GOP senators say Biden’s infrastructure deal back on track
Washington – Three Republican senators said President Joe Biden’s assurance that he isn’t linking a bipartisan $579 billion infrastructure plan to a larger tax and spending bill will allow negotiations to move ahead.
Rob Portman, a lead infrastructure negotiator for Republicans, said he “was very glad to see the president clarify” remarks he made Friday, which Republicans took as a threat to veto the infrastructure bill by connecting it with the bigger legislation that the GOP opposes.
“It was a surprise, to say the least, that those two got linked,” the Ohio Republican said on ABC’s “This Week” on Sunday. “And I’m glad they’ve now been de-linked and it’s very clear that we can go forward with a bipartisan bill that’s broadly popular, not just among members of Congress, but the American people.”
The president and a bipartisan group of senators presented the agreement on new infrastructure spending on Thursday. Biden suggested after the deal was struck that his signature on any infrastructure bill was contingent on Congress also passing the much larger tax and social-spending measure that Democrats are preparing.
On Saturday, he issued a statement saying it “was certainly not my intent” to create the impression he was threatening to veto “the very plan I had just agreed to.”
Mitt Romney, also among a group of GOP senators who announced the infrastructure deal with Biden at the White House on Thursday, said he was concerned about the president’s earlier comments but thinks “the waters have been calmed by what he said on Saturday.”
“I do trust the president,” Romney, a Utah Republican, said on CNN’s “State of the Union” on Sunday. “At the same time I recognize that he and his Democratic colleagues want more than that.”
Sen. Bill Cassidy, a Louisiana Republican who’s in the bipartisan group, said “I’ll continue to work for the bill.” Asked whether on NBC’s “Meet the Press” whether he expects Senate Minority Leader Mitch McConnell to try to sink the bipartisan plan, he said: “If we can pull this off, I think Mitch will favor it.”
Biden plans to begin traveling the country on Tuesday to promote the bipartisan deal, with his first stop in Wisconsin, a White House official said. The goal is to build public support not only for the deal but for the social spending and tax increases Democrats hope to include in the second piece of legislation, which would include elements of his American Families Plan.
While seeking Republican support for infrastructure spending focused on transportation and broadband, Biden faces pressure from progressive Democrats such as Alexandria Ocasio-Cortez for a separate package that would expand funding for programs such as child care and fighting climate change and raise corporate taxes.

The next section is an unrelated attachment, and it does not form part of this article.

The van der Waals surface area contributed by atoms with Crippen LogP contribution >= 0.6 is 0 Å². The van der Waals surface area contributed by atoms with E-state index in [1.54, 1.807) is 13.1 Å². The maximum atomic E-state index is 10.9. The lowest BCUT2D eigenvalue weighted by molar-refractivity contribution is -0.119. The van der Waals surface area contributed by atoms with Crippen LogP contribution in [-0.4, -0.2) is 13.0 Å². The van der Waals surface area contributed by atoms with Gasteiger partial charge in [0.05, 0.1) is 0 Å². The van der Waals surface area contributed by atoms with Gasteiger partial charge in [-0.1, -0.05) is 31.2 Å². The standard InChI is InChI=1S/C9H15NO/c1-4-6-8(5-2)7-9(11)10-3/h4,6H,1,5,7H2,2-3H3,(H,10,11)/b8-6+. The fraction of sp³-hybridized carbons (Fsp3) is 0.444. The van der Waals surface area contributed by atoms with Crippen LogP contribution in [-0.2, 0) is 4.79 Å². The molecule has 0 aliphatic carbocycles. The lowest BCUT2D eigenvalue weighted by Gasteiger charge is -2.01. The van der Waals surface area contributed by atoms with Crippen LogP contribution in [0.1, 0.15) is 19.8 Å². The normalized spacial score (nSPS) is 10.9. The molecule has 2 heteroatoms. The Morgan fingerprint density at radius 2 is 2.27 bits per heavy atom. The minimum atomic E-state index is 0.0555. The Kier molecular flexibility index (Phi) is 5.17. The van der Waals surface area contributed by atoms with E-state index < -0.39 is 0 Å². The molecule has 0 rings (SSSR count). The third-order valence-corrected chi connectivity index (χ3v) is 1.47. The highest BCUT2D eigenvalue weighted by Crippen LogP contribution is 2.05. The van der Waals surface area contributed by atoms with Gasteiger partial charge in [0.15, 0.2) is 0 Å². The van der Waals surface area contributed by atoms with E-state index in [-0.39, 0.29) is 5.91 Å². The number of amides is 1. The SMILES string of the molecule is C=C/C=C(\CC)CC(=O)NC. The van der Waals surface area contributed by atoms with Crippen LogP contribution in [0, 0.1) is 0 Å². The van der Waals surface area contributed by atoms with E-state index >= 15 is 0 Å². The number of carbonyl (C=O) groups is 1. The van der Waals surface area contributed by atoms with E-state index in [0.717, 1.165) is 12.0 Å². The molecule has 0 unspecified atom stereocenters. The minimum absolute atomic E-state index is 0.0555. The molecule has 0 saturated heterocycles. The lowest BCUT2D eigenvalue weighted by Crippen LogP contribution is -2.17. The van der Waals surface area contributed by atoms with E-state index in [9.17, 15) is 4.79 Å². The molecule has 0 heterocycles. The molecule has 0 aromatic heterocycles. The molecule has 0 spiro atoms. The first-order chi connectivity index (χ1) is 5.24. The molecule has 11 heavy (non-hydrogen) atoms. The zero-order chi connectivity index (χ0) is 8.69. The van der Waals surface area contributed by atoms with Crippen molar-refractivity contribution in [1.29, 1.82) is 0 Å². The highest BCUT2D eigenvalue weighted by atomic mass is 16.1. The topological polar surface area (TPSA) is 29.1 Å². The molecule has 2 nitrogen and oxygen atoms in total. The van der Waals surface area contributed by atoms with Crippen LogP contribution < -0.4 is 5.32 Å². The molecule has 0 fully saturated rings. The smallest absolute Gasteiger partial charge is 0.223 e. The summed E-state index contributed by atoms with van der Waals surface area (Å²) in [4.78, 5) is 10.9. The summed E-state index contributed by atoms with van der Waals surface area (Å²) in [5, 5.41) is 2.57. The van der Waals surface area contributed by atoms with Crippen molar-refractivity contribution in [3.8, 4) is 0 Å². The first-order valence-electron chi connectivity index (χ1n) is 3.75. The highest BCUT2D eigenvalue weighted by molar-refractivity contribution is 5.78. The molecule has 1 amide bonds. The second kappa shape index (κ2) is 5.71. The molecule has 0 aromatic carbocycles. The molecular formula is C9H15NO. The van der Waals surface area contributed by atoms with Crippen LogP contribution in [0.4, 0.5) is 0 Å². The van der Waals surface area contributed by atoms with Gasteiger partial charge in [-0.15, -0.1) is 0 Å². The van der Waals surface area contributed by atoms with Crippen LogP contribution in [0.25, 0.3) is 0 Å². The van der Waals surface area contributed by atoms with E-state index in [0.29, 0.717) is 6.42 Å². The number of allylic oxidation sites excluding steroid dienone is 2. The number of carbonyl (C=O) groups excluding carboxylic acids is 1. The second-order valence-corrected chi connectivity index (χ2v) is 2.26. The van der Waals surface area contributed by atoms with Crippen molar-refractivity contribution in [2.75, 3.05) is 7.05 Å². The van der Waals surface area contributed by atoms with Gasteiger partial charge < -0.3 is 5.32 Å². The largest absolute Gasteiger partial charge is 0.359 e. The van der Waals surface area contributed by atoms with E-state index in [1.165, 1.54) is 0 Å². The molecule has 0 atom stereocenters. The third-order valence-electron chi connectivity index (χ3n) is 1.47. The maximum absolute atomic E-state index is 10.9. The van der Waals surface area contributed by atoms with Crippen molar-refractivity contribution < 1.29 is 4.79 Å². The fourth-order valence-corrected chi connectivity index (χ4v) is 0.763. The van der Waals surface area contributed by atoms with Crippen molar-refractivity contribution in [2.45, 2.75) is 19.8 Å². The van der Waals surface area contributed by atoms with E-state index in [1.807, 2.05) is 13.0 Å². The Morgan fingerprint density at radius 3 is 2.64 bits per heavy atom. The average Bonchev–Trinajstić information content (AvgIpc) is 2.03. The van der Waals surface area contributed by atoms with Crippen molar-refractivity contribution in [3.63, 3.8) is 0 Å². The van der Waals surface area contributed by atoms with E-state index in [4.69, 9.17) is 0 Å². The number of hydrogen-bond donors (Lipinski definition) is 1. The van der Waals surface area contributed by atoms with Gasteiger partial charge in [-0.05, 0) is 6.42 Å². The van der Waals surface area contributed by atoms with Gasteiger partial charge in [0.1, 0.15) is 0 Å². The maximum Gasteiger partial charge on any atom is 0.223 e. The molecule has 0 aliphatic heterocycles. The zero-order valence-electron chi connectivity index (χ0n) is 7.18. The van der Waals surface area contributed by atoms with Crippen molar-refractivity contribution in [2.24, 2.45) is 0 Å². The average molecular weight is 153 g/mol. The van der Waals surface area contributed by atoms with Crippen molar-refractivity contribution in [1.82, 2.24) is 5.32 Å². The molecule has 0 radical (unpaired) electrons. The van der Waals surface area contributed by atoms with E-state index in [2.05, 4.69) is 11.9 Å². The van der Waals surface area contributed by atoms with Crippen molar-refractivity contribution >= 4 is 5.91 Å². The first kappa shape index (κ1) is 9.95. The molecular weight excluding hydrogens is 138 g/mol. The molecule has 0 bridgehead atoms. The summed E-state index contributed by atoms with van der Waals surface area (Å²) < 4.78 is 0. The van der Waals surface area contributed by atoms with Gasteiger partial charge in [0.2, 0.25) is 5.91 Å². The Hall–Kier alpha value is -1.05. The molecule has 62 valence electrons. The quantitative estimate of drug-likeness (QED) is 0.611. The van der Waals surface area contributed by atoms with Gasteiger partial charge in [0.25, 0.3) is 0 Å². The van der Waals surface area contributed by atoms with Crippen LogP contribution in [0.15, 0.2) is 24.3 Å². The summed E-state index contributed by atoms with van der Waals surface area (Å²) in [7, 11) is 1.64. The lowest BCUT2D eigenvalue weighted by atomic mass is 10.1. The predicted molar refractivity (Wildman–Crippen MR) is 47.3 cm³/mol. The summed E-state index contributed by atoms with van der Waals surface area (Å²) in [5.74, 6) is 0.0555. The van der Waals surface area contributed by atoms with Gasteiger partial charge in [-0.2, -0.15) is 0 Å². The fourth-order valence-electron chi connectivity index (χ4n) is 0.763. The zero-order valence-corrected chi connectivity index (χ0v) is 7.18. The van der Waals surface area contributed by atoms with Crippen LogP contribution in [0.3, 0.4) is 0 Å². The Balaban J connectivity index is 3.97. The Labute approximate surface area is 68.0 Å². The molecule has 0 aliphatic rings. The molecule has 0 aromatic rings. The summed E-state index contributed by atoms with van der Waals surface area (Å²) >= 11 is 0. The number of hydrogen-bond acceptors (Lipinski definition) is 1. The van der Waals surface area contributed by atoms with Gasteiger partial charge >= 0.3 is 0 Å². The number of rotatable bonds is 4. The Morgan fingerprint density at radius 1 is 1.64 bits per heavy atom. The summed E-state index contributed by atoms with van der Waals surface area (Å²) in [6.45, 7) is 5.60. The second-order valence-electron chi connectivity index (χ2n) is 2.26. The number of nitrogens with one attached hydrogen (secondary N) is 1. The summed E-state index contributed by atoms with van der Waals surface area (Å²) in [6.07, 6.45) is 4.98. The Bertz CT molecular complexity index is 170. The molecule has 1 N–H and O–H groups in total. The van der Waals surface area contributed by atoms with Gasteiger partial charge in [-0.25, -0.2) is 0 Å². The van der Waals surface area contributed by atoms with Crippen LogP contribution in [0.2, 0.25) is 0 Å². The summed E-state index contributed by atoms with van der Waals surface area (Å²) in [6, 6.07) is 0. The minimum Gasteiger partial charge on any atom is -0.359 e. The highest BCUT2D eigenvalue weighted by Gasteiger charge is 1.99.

Ocasio-Cortez suggested that Biden can’t afford to ignore House Democrats, including progressives.
“We’re here to make sure that he is successful and making sure that we do have a larger infrastructure plan,” she said on NBC.
Speaker Nancy Pelosi has said the House wouldn’t pass the infrastructure plan without the multitrillion follow-on tax and social spending package. It remains to be seen if this exercise of leverage, absent a Biden veto threat, is enough for progressive Democrats.
Biden adviser Cedric Richmond said on CNN he expects both tracks will ultimately succeed.
“We expect to get two bills to the president’s desk so that he can sign both of them,” he said.
Sen. Joe Manchin, a West Virginia Democrat whose vote is critical in a Senate that’s divided 50-50, said he expects both pieces of legislation to proceed side-by-side.
“We have two tracks,” he said on ABC. “And that’s exactly what I believe is going to happen. We’ve worked on the one track and we are going to work on the second track. There is an awful lot of need.”
Manchin said that any Democrats-only bill would have to be fully offset to get his vote. He declined to say how much spending he’d support, saying the amount should be determined by how much revenue can be raised from tax increases on businesses and the wealthy.“I’d never thought that the net corporate tax should be 21%. I always felt that 25 was very fair and balanced,” he said. “I think that capital gains ought to be at 28%, not at 21. There are changes we can make that still keep us competitive.”